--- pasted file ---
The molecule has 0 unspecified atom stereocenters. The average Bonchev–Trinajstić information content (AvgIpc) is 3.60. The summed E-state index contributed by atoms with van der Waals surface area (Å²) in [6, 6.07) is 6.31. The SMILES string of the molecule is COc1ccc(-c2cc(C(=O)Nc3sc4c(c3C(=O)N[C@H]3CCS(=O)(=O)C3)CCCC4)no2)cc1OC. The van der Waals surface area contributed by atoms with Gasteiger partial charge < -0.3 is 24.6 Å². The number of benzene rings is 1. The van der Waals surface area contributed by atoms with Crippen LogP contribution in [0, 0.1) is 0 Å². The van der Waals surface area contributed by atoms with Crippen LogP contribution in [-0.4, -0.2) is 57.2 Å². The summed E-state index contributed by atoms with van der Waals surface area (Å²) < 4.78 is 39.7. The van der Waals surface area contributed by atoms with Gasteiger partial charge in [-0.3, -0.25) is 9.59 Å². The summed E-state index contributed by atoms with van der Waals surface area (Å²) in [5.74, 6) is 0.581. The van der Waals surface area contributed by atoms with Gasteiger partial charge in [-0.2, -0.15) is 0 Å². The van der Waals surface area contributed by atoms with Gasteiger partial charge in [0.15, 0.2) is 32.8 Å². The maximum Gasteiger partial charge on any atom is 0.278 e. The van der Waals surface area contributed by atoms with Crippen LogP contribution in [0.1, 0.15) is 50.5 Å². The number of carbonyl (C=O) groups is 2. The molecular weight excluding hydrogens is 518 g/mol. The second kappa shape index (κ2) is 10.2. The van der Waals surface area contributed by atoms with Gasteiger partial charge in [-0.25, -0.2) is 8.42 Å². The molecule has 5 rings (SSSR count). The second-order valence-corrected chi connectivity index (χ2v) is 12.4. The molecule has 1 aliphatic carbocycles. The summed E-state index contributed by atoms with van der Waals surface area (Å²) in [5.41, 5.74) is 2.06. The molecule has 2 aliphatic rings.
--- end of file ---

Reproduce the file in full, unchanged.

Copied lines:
The molecule has 0 unspecified atom stereocenters. The average Bonchev–Trinajstić information content (AvgIpc) is 3.60. The summed E-state index contributed by atoms with van der Waals surface area (Å²) in [6, 6.07) is 6.31. The SMILES string of the molecule is COc1ccc(-c2cc(C(=O)Nc3sc4c(c3C(=O)N[C@H]3CCS(=O)(=O)C3)CCCC4)no2)cc1OC. The van der Waals surface area contributed by atoms with Gasteiger partial charge < -0.3 is 24.6 Å². The number of benzene rings is 1. The van der Waals surface area contributed by atoms with Crippen LogP contribution in [0, 0.1) is 0 Å². The van der Waals surface area contributed by atoms with Crippen LogP contribution in [-0.4, -0.2) is 57.2 Å². The summed E-state index contributed by atoms with van der Waals surface area (Å²) < 4.78 is 39.7. The van der Waals surface area contributed by atoms with Gasteiger partial charge in [-0.3, -0.25) is 9.59 Å². The summed E-state index contributed by atoms with van der Waals surface area (Å²) in [5.74, 6) is 0.581. The van der Waals surface area contributed by atoms with Gasteiger partial charge in [-0.2, -0.15) is 0 Å². The van der Waals surface area contributed by atoms with Gasteiger partial charge in [0.15, 0.2) is 32.8 Å². The maximum Gasteiger partial charge on any atom is 0.278 e. The van der Waals surface area contributed by atoms with Crippen LogP contribution in [0.1, 0.15) is 50.5 Å². The number of carbonyl (C=O) groups is 2. The molecular weight excluding hydrogens is 518 g/mol. The second kappa shape index (κ2) is 10.2. The van der Waals surface area contributed by atoms with Gasteiger partial charge in [-0.25, -0.2) is 8.42 Å². The molecule has 5 rings (SSSR count). The second-order valence-corrected chi connectivity index (χ2v) is 12.4. The molecule has 1 aliphatic carbocycles. The summed E-state index contributed by atoms with van der Waals surface area (Å²) in [5.41, 5.74) is 2.06. The molecule has 2 aliphatic rings.